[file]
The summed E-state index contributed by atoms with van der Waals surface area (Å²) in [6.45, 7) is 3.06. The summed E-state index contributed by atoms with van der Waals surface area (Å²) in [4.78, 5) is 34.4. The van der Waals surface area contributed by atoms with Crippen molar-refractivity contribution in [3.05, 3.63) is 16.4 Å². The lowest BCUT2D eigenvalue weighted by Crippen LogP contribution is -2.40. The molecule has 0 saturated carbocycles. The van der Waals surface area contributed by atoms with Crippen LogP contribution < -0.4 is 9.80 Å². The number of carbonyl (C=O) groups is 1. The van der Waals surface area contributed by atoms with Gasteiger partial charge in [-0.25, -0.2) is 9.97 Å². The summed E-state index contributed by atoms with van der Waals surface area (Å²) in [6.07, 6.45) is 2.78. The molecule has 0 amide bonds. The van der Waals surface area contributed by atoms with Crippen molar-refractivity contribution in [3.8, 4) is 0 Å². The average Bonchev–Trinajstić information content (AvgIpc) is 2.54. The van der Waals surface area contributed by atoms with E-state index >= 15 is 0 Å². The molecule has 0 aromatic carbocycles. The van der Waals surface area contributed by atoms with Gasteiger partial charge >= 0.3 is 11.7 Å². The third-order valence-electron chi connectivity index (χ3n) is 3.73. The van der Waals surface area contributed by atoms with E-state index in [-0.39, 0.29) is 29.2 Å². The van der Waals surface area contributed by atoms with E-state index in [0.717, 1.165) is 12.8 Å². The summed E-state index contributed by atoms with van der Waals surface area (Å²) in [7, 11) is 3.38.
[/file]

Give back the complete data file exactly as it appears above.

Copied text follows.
The summed E-state index contributed by atoms with van der Waals surface area (Å²) in [6.45, 7) is 3.06. The summed E-state index contributed by atoms with van der Waals surface area (Å²) in [4.78, 5) is 34.4. The van der Waals surface area contributed by atoms with Crippen molar-refractivity contribution in [3.05, 3.63) is 16.4 Å². The lowest BCUT2D eigenvalue weighted by Crippen LogP contribution is -2.40. The molecule has 0 saturated carbocycles. The van der Waals surface area contributed by atoms with Crippen LogP contribution < -0.4 is 9.80 Å². The number of carbonyl (C=O) groups is 1. The van der Waals surface area contributed by atoms with Gasteiger partial charge in [-0.25, -0.2) is 9.97 Å². The summed E-state index contributed by atoms with van der Waals surface area (Å²) in [6.07, 6.45) is 2.78. The molecule has 0 amide bonds. The van der Waals surface area contributed by atoms with Crippen molar-refractivity contribution in [3.8, 4) is 0 Å². The average Bonchev–Trinajstić information content (AvgIpc) is 2.54. The van der Waals surface area contributed by atoms with E-state index >= 15 is 0 Å². The molecule has 0 aromatic carbocycles. The van der Waals surface area contributed by atoms with Gasteiger partial charge >= 0.3 is 11.7 Å². The third-order valence-electron chi connectivity index (χ3n) is 3.73. The van der Waals surface area contributed by atoms with E-state index in [-0.39, 0.29) is 29.2 Å². The van der Waals surface area contributed by atoms with E-state index in [0.717, 1.165) is 12.8 Å². The summed E-state index contributed by atoms with van der Waals surface area (Å²) in [7, 11) is 3.38.